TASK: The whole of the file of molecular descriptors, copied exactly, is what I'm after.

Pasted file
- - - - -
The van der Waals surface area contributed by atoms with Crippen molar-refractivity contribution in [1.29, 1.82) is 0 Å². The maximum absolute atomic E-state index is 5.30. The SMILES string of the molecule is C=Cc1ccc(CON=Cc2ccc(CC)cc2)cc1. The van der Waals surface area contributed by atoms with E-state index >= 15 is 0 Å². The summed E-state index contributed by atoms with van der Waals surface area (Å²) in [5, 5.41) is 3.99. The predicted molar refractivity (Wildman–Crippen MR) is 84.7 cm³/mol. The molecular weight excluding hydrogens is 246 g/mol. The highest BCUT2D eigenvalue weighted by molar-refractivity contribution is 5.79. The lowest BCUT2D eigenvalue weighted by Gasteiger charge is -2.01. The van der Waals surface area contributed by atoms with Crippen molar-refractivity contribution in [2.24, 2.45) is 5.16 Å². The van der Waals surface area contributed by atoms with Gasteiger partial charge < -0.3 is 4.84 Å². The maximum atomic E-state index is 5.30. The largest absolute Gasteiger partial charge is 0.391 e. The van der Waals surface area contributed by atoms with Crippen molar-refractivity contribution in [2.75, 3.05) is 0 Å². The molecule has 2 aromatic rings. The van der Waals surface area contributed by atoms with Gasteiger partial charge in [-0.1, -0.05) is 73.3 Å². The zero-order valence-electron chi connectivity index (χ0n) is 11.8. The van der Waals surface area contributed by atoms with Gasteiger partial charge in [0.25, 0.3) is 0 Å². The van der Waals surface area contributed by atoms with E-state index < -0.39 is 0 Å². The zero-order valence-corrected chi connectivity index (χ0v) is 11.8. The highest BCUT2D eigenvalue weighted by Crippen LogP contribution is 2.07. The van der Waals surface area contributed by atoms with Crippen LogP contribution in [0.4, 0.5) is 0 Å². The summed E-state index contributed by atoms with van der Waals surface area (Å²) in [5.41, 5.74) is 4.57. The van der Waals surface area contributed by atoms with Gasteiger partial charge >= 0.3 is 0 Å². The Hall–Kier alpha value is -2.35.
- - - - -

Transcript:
The van der Waals surface area contributed by atoms with Crippen molar-refractivity contribution in [1.29, 1.82) is 0 Å². The maximum absolute atomic E-state index is 5.30. The SMILES string of the molecule is C=Cc1ccc(CON=Cc2ccc(CC)cc2)cc1. The van der Waals surface area contributed by atoms with E-state index >= 15 is 0 Å². The summed E-state index contributed by atoms with van der Waals surface area (Å²) in [5, 5.41) is 3.99. The predicted molar refractivity (Wildman–Crippen MR) is 84.7 cm³/mol. The molecular weight excluding hydrogens is 246 g/mol. The highest BCUT2D eigenvalue weighted by molar-refractivity contribution is 5.79. The lowest BCUT2D eigenvalue weighted by Gasteiger charge is -2.01. The van der Waals surface area contributed by atoms with Crippen molar-refractivity contribution in [2.24, 2.45) is 5.16 Å². The van der Waals surface area contributed by atoms with Gasteiger partial charge < -0.3 is 4.84 Å². The maximum atomic E-state index is 5.30. The largest absolute Gasteiger partial charge is 0.391 e. The van der Waals surface area contributed by atoms with Crippen molar-refractivity contribution in [2.75, 3.05) is 0 Å². The molecule has 2 aromatic rings. The van der Waals surface area contributed by atoms with Gasteiger partial charge in [-0.1, -0.05) is 73.3 Å². The zero-order valence-electron chi connectivity index (χ0n) is 11.8. The van der Waals surface area contributed by atoms with Gasteiger partial charge in [0.25, 0.3) is 0 Å². The van der Waals surface area contributed by atoms with E-state index < -0.39 is 0 Å². The zero-order valence-corrected chi connectivity index (χ0v) is 11.8. The highest BCUT2D eigenvalue weighted by Crippen LogP contribution is 2.07. The van der Waals surface area contributed by atoms with Crippen LogP contribution in [0.4, 0.5) is 0 Å². The summed E-state index contributed by atoms with van der Waals surface area (Å²) in [5.41, 5.74) is 4.57. The van der Waals surface area contributed by atoms with Gasteiger partial charge >= 0.3 is 0 Å². The Hall–Kier alpha value is -2.35.